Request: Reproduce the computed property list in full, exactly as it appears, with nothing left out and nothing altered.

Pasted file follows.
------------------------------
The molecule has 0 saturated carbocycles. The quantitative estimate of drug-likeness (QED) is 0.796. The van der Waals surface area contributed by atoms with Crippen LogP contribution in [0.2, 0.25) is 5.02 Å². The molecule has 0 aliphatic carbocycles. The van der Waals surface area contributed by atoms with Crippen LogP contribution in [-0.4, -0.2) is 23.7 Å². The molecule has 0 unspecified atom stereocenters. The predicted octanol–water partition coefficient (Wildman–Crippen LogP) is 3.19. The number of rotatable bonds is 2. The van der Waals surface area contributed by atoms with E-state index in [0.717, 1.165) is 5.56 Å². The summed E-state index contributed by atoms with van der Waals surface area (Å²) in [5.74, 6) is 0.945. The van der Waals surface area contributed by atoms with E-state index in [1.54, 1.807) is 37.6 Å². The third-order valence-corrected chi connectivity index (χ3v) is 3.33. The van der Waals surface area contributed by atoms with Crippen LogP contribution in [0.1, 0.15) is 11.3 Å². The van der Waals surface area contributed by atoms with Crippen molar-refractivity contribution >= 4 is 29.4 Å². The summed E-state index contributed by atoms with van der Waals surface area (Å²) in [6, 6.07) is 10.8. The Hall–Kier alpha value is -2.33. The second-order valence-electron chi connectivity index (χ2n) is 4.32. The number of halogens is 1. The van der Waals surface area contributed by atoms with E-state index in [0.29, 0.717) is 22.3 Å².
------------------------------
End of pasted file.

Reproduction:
The molecule has 0 saturated carbocycles. The quantitative estimate of drug-likeness (QED) is 0.796. The van der Waals surface area contributed by atoms with Crippen LogP contribution in [0.2, 0.25) is 5.02 Å². The molecule has 0 aliphatic carbocycles. The van der Waals surface area contributed by atoms with Crippen LogP contribution in [-0.4, -0.2) is 23.7 Å². The molecule has 0 unspecified atom stereocenters. The predicted octanol–water partition coefficient (Wildman–Crippen LogP) is 3.19. The number of rotatable bonds is 2. The van der Waals surface area contributed by atoms with E-state index in [0.717, 1.165) is 5.56 Å². The summed E-state index contributed by atoms with van der Waals surface area (Å²) in [5.74, 6) is 0.945. The van der Waals surface area contributed by atoms with E-state index in [1.54, 1.807) is 37.6 Å². The third-order valence-corrected chi connectivity index (χ3v) is 3.33. The van der Waals surface area contributed by atoms with Crippen LogP contribution in [0.1, 0.15) is 11.3 Å². The van der Waals surface area contributed by atoms with Crippen molar-refractivity contribution >= 4 is 29.4 Å². The summed E-state index contributed by atoms with van der Waals surface area (Å²) in [6, 6.07) is 10.8. The Hall–Kier alpha value is -2.33. The second-order valence-electron chi connectivity index (χ2n) is 4.32. The number of halogens is 1. The van der Waals surface area contributed by atoms with E-state index in [0.29, 0.717) is 22.3 Å².